The second most powerful card in any storm deck, Yawgmoth’s Will allows for so much extra value to be extracted out of the cards you’ve already cast. It’s usually paired with card- and mana-positive cards in storm decks to allow you to quickly and easily raise the storm count for a kill.
Doomsday has one of the most on-theme names for what it does. It promotes a careful and unique deckbuilding style that revolves around combo’ing out your opponent through Thassa’s Oracle to win the game in a single turn.
Force of Will
Without question the most powerful counterspell effect, Force of Will provides incredible offensive and defensive potential for blue decks. While it can still be cast for five mana, you’re almost always pitching a second copy of the card or a less important blue card to cast this for free.
Just don’t forget about the one life!
Lion’s Eye Diamond
Lion’s Eye Diamond is one of the most powerful combo pieces in all of Magic. It’s basically a nerfed Black Lotus, and the downside of discarding your hand is practically an upside in the storm decks you’ll find it in.
While Time Vault is one of the more confusing cards to learn at first, it’s also one of the most powerful. From combo potential to straight up stax’ing your opponent out, there isn’t much this card can’t do.
Grim Monolith is one of the best when it comes to mana-positive artifacts. It’s positive by two mana much like Mana Crypt, but without the two-life downside.
It costs two mana to get online though, but it isn’t too far behind considering the combo potential with cards like Power Artifact.
Next up is Mana Crypt, a free two mana on a stick. You have to pay three lives if you lose the coinflip, which makes it a serious detriment in decks that can’t consistently win fast.
This is uniquely one of the few cards that’s incredibly powerful but also a downside in slower or less powerful decklists.
The decks that use Mishra’s Workshop are literally called “shop decks.” That’s all that needs to be said.
The Tabernacle at Pendrell Vale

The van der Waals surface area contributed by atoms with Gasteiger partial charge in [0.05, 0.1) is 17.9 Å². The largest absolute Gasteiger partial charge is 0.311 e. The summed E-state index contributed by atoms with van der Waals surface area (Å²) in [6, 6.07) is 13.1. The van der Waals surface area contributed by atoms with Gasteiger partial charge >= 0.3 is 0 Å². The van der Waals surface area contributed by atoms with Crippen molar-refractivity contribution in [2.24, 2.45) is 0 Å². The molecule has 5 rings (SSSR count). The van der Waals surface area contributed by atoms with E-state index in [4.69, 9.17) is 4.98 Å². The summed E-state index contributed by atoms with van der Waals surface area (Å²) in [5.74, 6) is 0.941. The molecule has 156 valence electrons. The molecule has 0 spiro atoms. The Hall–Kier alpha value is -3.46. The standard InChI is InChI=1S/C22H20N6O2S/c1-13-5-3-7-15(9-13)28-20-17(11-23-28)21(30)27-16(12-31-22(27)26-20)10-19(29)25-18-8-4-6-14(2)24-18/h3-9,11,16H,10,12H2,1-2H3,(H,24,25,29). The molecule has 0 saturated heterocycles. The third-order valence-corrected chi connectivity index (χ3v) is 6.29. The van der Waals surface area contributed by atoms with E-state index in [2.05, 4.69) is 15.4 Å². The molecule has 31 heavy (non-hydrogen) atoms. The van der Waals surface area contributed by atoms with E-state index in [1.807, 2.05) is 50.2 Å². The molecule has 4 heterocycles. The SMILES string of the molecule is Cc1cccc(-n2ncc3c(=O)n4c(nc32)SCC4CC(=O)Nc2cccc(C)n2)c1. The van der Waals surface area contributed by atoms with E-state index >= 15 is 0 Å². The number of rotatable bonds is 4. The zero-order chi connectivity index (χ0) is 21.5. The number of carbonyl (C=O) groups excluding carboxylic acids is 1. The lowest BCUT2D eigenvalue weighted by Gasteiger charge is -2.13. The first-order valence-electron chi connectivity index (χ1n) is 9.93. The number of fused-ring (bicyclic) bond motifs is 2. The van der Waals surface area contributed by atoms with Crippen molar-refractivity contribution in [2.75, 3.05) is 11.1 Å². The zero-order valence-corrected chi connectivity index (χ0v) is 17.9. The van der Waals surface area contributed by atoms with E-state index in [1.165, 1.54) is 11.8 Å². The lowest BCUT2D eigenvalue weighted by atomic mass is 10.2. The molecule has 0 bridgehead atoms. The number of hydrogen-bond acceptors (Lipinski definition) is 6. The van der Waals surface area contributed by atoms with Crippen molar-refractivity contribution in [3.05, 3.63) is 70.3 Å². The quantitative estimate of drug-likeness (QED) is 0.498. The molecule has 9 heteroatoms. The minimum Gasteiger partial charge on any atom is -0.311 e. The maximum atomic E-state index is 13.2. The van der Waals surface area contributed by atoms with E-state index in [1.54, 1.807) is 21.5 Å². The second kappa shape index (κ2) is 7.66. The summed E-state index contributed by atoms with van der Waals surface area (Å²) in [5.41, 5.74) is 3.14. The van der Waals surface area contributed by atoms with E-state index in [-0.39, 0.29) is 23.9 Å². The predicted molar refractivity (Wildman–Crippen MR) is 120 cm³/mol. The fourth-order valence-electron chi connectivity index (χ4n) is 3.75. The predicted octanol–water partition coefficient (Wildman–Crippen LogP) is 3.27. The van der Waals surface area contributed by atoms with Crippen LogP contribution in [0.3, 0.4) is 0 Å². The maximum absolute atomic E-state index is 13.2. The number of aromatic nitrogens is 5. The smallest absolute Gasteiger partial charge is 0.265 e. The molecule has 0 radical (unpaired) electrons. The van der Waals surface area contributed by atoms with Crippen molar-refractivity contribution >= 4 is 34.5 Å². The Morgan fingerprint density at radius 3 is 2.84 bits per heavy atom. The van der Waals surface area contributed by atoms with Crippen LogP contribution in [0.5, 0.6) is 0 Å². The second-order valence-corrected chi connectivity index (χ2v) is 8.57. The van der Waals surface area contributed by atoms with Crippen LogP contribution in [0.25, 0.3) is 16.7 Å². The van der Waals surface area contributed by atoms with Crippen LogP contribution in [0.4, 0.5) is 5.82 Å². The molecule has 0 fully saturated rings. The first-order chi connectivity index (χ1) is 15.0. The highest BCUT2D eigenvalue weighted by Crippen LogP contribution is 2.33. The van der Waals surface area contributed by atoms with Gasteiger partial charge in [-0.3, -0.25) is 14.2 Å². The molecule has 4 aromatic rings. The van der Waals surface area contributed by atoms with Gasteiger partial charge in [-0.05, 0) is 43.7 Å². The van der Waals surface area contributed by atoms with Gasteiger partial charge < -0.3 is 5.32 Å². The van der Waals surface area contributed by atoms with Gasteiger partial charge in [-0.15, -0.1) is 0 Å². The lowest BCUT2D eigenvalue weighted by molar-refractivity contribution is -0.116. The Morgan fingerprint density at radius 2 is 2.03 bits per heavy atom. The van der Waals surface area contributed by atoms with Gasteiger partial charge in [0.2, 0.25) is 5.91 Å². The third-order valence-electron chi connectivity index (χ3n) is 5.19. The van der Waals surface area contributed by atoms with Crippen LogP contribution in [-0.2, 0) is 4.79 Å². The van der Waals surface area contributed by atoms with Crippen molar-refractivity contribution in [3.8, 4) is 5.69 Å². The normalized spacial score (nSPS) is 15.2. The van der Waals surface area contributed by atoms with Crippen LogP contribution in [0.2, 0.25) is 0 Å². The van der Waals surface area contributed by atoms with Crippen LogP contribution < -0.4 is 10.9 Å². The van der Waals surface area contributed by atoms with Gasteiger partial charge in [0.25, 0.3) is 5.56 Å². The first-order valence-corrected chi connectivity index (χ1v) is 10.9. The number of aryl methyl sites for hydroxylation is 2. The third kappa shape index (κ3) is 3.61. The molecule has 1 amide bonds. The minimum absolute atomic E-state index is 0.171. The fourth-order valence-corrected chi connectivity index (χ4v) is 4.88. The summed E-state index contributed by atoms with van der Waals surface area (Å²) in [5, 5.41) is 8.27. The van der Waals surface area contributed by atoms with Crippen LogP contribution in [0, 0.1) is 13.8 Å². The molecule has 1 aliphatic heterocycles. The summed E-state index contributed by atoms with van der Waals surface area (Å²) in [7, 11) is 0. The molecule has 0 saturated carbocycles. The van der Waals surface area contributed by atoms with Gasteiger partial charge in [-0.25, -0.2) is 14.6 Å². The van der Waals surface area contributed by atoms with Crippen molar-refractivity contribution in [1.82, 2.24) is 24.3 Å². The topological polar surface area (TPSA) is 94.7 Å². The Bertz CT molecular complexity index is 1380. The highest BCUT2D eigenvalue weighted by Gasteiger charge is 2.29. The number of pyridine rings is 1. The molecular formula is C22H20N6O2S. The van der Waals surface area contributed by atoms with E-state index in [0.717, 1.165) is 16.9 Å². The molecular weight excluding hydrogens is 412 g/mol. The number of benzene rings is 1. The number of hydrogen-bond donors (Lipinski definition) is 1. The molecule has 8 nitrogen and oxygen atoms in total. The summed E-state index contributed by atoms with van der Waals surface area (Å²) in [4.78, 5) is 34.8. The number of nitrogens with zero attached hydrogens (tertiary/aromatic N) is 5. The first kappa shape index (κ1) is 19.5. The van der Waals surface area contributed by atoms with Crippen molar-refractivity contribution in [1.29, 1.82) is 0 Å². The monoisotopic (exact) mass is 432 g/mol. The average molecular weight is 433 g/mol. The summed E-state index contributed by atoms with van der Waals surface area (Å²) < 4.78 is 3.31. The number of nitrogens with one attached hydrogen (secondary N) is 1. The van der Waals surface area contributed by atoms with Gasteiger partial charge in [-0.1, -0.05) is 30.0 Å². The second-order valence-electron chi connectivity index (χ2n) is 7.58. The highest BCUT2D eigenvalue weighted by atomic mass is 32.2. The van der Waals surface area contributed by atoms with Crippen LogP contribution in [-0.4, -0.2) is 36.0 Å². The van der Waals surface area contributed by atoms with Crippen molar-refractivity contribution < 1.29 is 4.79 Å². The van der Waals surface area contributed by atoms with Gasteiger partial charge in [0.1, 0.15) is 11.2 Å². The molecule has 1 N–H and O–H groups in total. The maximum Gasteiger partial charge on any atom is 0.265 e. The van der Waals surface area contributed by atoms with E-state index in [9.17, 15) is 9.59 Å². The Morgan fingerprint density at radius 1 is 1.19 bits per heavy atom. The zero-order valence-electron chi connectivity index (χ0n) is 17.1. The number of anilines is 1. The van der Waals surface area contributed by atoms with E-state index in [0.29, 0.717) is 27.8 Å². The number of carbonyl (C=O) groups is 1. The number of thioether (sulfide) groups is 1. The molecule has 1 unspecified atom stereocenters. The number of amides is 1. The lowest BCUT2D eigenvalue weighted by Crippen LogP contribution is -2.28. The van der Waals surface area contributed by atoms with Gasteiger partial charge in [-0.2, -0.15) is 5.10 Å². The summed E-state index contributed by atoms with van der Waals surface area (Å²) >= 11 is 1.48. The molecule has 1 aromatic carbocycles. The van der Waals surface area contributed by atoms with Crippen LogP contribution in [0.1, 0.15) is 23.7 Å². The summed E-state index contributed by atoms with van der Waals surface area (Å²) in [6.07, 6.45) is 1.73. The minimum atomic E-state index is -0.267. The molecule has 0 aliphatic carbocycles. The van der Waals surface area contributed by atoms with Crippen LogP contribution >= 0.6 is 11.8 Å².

The Tabernacle at Pendrell Vale is one of the most brutal and game-impacting stax effects of all time. It taxes each player one colorless mana for each creature they have and quickly force players to determine what creatures they control are worth keeping around.
The blue Wheel of Fortune, Timetwister is one of the lesser-known pieces of the Power 9. It’s mostly reserved as an infinite combo piece in certain builds, like Urza, Lord High Artificer Commander decks, but it’s still beyond powerful.
Library of Alexandria
Library of Alexandria is one of the most powerful control-based cards in the game. It supplies more consistent card draw than any other source or card in the game, and the downside of needing to always have seven cards in hand to activate it is incredibly easy to maintain. Especially when going second.
The Tolarian Academy of green, Gaea’s Cradle generates more mana than even some green decks know what to do with. It’s the ultimate land in elves and, it’s surprisingly still legal in Legacy!
It’s no secret that artifacts are one of the most powerful card types in Magic. Looking at any Vintage deck will tell you that.
Tolarian Academy just generates far too much mana to not be relevant. It allows you to cycle through many more cards and be much more developed than your opponent in the right deck.
Free mana is always good, especially when it sticks around permanently on a mana rock. I’ve ranked the Moxen in fifth place because they’re well deserving as some of the most powerful card. Sapphire is better than the others, but there are still some more powerful cards to come.
I don’t think Sol Ring gets nearly enough credit for being one of the greatest cards ever printed. It’s immediately mana positive with absolutely no downside, and it’s good to play on just about every single turn.
In fact, unless you’re really high on pips, it’s never a downside!
Taking an extra turn is one of the most immediately impactful things you can do in a game of Magic. Even just going first can determine so many matchups, and taking an extra turn is far stronger.
You’re almost always casting Time Walk if you’re playing a format where it’s legal.
I think Ancestral Recall is an obvious second-place choice. Going up two cards for just one mana is literally as good as it gets and at instant speed no less.
Black Lotus. ‘Nuff said.
That wraps up everything I’ve got for you today! I enjoyed taking this trip down memory lane and looking at some of the most powerful cards to date.
What did you think of my list? Are there any changes you’d make, or obvious omissions I should’ve included? I put a lot of thought into this list so I think I’ve got it down, but I’m open to suggestions.
Until next time, stay safe and stay healthy!